The Howard Company's Blog

A Case for Digital Signage

June 12, 2019 / by Jean Jones

Something that we see all too often at The Howard Company is restaurants using digital signage to display static images. Imagine going out to eat and the digital menu board displays the exact same products, prices, and images day after day and week after week, without moving or changing. This, to put it bluntly, is a tremendous waste.

Why? There are several reasons:

  • Digital signs can do so much more. By their nature, they are dynamic, easy to change, and incredibly versatile. Not taking advantage of this on existing signs is a gigantic missed opportunity.
  • Longevity. While digital menu display screens do typically last for years, displaying the same image endlessly can cause uneven wear and put undue stress on the system, reducing its useful life.
  • Cost. The price difference between static signage and digital means that using your digital sign as a glorified static menu board costs you more than you need to pay, if that is all that you want. The return on investment in digital menu board systems comes from leveraging their ability to be dynamic in order to implement your strategy.

The beauty of digital is that there are as many ways to use it as you can imagine. No one approach is going to be perfect for every situation, and you don’t want it to be. A restaurant has different needs from a convenience store or a grocery store, an Italian place has different needs from a Mexican place, and a quick-service restaurant has different needs from a fine dining establishment, but they can all benefit from the use of digital signage. A programmable menu board allows the images and animations to be tailored to your particular brand.

The human eye is drawn to motion. A sign that changes periodically will catch customer’s attention. What’s more, digital menu screens will keep a customer’s attention, because a poster garners a glance, but a video merits watching. Changing from static images to a moving display transforms your digital signage from information to entertainment.

Here are a few examples of ways to take advantage of digital menu board software to make signage dynamic:

  • A menu that periodically changes to show limited-time offers or high-margin items, increasing the customer’s interest.
  • A display that cycles through upcoming local events. Banks are good at this, finding that their customers look forward to seeing what is happening near them. Giving customers an added benefit to coming into your restaurant while building up the local community is a genuine win-win.
  • A menu display that lists products on one half of the screen and a video displaying the products on the list on the other half.
  • An electronic menu board with a slowly scrolling background to capture customer attention.
  • A digital advertising board that shows a series of images of your food being consumed in different locations, by different people, in different ways. Remember that displays are not limited to only digital menu boards, or to only being located at the point of sale.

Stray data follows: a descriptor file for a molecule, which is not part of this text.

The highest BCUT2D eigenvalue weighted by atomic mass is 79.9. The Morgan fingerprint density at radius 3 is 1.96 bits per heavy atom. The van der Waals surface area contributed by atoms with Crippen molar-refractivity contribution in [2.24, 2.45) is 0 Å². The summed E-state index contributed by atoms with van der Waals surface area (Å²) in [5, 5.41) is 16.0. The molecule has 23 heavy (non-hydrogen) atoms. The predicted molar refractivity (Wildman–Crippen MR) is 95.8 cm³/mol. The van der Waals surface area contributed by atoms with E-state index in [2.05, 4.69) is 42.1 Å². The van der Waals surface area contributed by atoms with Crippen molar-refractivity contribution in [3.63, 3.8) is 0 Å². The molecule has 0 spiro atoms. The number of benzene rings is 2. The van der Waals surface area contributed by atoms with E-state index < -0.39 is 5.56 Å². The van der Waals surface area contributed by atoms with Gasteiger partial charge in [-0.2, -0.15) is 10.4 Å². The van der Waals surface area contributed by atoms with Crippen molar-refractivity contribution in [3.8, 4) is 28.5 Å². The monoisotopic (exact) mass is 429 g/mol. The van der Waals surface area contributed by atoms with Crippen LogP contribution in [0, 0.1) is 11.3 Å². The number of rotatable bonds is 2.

Of course, it is also important not to fall into the trap of putting too much motion on your digital signage. This can be distracting or disorienting. A digital menu that changes the products that it displays too often can lead to frustration from customers not able to get the information that they want. But the beauty of a programmable menu board is that you can fix what doesn’t work. Digital menu board software makes it easy to adjust what you are displaying on the fly, allowing you to increase or reduce display time, replace images or videos that aren’t working out how you hoped, or make any of a myriad of other improvements.

Here is another example of what digital technology is capable of. At the recent National Restaurant Association (NRA) show, The Howard Company displayed our new digital kiosk. One of the features of this kiosk is a camera angled to see the person using the kiosk. The software running the camera can detect demographic data of the person using the kiosk- without recording it- and change the display accordingly. Want to show an image of someone eating- and enjoying- your product? What if the person in the content eating the product changed depending on who is seeing the image? A teenager could see teenagers, a man could see men, a woman could see women. And this is just one of the many uses of this technology, which is only possible through the use of digital displays.

So don’t miss out on the opportunities afforded by digital signage. Its applications are endless. Static displays will always have their place, but rest assured that digital is the way of the future. 

7 Elements of Digital Signs

Topics: Digital, Indoor Menu Boards, Restaurants

Jean Jones

Written by Jean Jones

Jean Jones started in restaurant marketing in 1996 when she and her husband operated two fine dining restaurants in Wisconsin. After a detour into marketing for a real estate development firm, she returns to the restaurant industry with The Howard Company.